Thanksgiving and the Mayflower

Knowledge can be enjoyably empowering, and for the last few years Thanksgiving has meant so much more to me. For most of my life I had no idea that I had any type of connection to the first Thanksgiving. I had almost no awareness beyond the generation before me and the generation after me. 

Imagine my surprise when I discovered that according to recorded history, I had an ancestor who came to America in the Mayflower. What’s more, he would have been present at the very first Thanksgiving. 

This newfound knowledge brings more meaning to this holiday for me, and it is my Thanksgiving wish that those who have not discovered their own personal connection to the first Thanksgiving find it soon. 

This wish relates to a really huge number of people. According to estimates I’ve seen, about 35 million people have Mayflower ancestry from one or more of the dozens of Mayflower Pilgrims. That’s about one in ten living Americans, and I’m betting that most of them do not yet know. You may be one of them. 

To help the discovery process along, we have just updated a number of our Mayflower ebooks, as well as many of our other ebook titles, from the new Family Forest® National Treasure Edition. These ebooks are like Fodor’s guides to ancestral history, leading you to the interesting people and places you should visit when you go there. 

Happy Thanksgiving from the folks at the Family Forest® Project.

3 thoughts on “Thanksgiving and the Mayflower”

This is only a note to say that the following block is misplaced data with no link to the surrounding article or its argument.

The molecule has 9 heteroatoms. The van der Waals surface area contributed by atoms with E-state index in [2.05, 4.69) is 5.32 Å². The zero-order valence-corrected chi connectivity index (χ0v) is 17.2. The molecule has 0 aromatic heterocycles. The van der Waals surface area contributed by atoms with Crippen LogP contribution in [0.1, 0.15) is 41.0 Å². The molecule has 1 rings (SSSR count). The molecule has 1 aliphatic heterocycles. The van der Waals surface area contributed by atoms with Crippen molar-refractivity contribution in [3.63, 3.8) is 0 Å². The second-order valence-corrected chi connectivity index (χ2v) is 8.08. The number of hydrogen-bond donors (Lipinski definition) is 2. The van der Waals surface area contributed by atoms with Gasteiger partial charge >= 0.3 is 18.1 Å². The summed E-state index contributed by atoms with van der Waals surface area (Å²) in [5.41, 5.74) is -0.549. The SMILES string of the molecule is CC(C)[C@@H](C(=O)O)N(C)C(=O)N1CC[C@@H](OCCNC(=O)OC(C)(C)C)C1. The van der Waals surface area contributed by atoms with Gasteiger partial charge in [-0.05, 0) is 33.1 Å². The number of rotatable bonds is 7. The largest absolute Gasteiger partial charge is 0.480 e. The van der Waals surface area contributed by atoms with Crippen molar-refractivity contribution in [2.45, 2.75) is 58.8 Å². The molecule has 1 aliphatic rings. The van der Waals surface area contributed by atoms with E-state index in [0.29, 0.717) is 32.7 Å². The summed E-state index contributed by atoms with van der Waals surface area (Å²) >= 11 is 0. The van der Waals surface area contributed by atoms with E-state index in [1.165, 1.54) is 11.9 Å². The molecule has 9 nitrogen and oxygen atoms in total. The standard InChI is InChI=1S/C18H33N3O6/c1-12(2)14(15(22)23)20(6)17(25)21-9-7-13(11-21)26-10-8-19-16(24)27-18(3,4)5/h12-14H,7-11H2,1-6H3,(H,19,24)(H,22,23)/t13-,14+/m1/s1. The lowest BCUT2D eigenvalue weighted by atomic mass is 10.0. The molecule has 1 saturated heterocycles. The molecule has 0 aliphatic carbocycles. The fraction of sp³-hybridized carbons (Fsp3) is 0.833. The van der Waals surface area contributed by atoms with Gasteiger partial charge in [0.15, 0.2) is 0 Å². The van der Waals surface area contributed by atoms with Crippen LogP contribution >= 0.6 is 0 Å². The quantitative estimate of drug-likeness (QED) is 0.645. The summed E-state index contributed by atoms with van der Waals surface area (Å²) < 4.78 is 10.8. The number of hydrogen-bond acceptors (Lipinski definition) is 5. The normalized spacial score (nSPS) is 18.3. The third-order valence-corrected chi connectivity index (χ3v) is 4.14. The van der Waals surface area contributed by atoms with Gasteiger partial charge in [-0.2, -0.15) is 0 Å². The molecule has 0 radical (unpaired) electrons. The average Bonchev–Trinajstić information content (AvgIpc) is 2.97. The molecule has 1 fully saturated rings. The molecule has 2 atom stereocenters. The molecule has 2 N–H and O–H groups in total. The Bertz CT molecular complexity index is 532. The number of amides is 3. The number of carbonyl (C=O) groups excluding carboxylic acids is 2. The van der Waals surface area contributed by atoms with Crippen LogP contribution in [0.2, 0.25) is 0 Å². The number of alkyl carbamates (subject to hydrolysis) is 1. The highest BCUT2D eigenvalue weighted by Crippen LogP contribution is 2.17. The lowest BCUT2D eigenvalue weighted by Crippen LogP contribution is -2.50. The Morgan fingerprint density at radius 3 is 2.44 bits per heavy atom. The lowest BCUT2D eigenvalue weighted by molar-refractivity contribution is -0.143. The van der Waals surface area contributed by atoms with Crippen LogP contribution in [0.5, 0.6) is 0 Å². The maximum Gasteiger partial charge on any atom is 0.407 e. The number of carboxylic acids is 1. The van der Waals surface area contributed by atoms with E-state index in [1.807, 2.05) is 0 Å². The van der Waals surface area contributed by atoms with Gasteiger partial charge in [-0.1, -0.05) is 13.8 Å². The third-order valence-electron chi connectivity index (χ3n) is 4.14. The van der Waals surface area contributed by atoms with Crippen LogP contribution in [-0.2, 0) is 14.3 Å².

1. I like the way you have listed all the surnames that the Family Forest has found to be linked to the original pilgrims following the eBook titles. It is very helpful to determine which titles may contain information about my own ancestors. With one out of ten living Americans having roots to the Mayflower Pilgrims, your eBooks should become best sellers as the holiday gift season begins.
    Good for you for doing all this research. You have made the task of genealogy a whole lot easier and my children and grandchildren appreciate it.

  2. Charles E. Miller, Jr., AB,Old Dominion University; MA, Liberty University--Former Officer, Bank of America says:

    As you may know, Virginia also claims the first Thanksgiving. Scholars believe the Plymouth Thanksgiving was second in line. President John F. Kennedy agreed to the historical evidence that proves this, and I can remember when Mr. Kennedy, who was one of America’s greatest leaders, announced his acceptance of this fact. This does not mean that we should be any less proud of the Plymouth Colony and its celebration of God’s blessings on our land too. As a son of Jamestown, I think of both the Plymouth Celebration as well as ours in Virginia. I am proud of both. America, north and south, is truly a great nation. To my northern neighbors, I hope you had a wonderful thanksgiving. Remember, Christmas and Chanukah are important also.

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